The group of papers in this section analyze aspects of an agent’s intentions, beliefs and desires, as well as the embodiment of functional relations. An ontological analysis of needs is developed by Biccheri, Ferrario and Porello in Needs and intentionality – An ontological analysis and an application to public services, which draws on philosphical work in intentionality and is represented in the DOLCE ontology. Foundations for an Ontology of Belief, Desire and Intention, by Toyoshima, Barton and Grenier, develops an ontological framework and formalism in which beliefs and desires have dispositional and occurrent aspects, while intentions are dispositional. Turning from intentions to embodiment in the final contribution in this section, Pomarlan and Bateman propose a formalism for embodied functional relations, such as containment and support, in Embodied functional relations: a formal account combining abstract logical theory with grounding in simulation. The formalism combines high level abstraction with simulation to help address relevant questions faced by agents.
Parts and Wholes
In A Mereology for Connected Structures Grüninger, Chui, Ru, and Thai argue that in some domains – contrary to classical mereology – some underlapping objects do not have a sum. They propose a mereotopology (and a corresponding mereology), which requires sums of underlapping objects to be connected. The other three papers in this section are not about mereology per se, but are about the composition of certain types of entities, with mereological analysis of these entities at their core. In Collectives, Composites and Pluralities Masolo, Vieu, Ferrario, Borgo, and Porello analyse the difference between composites (e.g., a car), collectives (e.g., an orchestra), and the pluralities (i.e., non-atomic objects) that constitute them. The mereological structure of informational entities by Barton, Toyoshima, Vieu, Fabry and Ethier presents an axiomatization of a mereology for information entities; in particular for information entities like official forms, which are structured by information slots and information fillers. A particular kind of information entity, namely the computer program, is the subject of Keet’s The computer program as a functional whole. She argues that a computer program, which consists of many individual source files, is not a collection (or set) of artifacts, but a functional whole.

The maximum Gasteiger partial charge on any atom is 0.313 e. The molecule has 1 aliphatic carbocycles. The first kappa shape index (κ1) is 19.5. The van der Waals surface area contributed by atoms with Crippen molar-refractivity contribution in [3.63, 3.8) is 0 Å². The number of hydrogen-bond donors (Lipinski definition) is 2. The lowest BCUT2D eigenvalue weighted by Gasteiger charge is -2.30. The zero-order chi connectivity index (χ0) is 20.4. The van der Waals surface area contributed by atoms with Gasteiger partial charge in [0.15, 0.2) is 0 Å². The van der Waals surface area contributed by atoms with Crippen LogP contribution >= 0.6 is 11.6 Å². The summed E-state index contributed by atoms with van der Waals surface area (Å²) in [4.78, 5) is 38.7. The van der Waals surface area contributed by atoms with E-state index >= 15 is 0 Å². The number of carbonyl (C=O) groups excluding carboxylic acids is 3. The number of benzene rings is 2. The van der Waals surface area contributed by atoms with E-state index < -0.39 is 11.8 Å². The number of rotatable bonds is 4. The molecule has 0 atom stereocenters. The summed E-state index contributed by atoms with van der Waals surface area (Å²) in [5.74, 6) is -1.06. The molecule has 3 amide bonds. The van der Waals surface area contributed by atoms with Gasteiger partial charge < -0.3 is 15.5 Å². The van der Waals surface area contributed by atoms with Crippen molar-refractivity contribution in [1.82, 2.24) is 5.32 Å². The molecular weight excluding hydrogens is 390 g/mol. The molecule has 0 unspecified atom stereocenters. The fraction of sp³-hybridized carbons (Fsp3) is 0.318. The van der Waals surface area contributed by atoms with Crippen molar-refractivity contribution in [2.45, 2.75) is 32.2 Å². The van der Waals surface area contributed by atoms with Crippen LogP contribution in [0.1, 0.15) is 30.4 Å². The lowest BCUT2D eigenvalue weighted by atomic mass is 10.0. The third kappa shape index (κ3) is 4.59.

The two papers in this section deal with ontology evaluation and use. The first paper, A Study of Two Spatial Ontologies by Stephen and Hahmann, analyzes the key impediments to verifying first-order logic ontologies via model-finding, develops an approach to minimize the impediments, and demonstrates benefits of the approach with tests on two spatial ontologies. The second and last paper in the section, and in this FOIS volume, Ontology-Driven Cross-Domain Transfer Learning by Fumagalli, Bella, Conti and Giunchiglia, develops and tests an approach to leverage ontologies within machine-learning, to facilitate re-use (transfer) of models across different machine-learning tasks.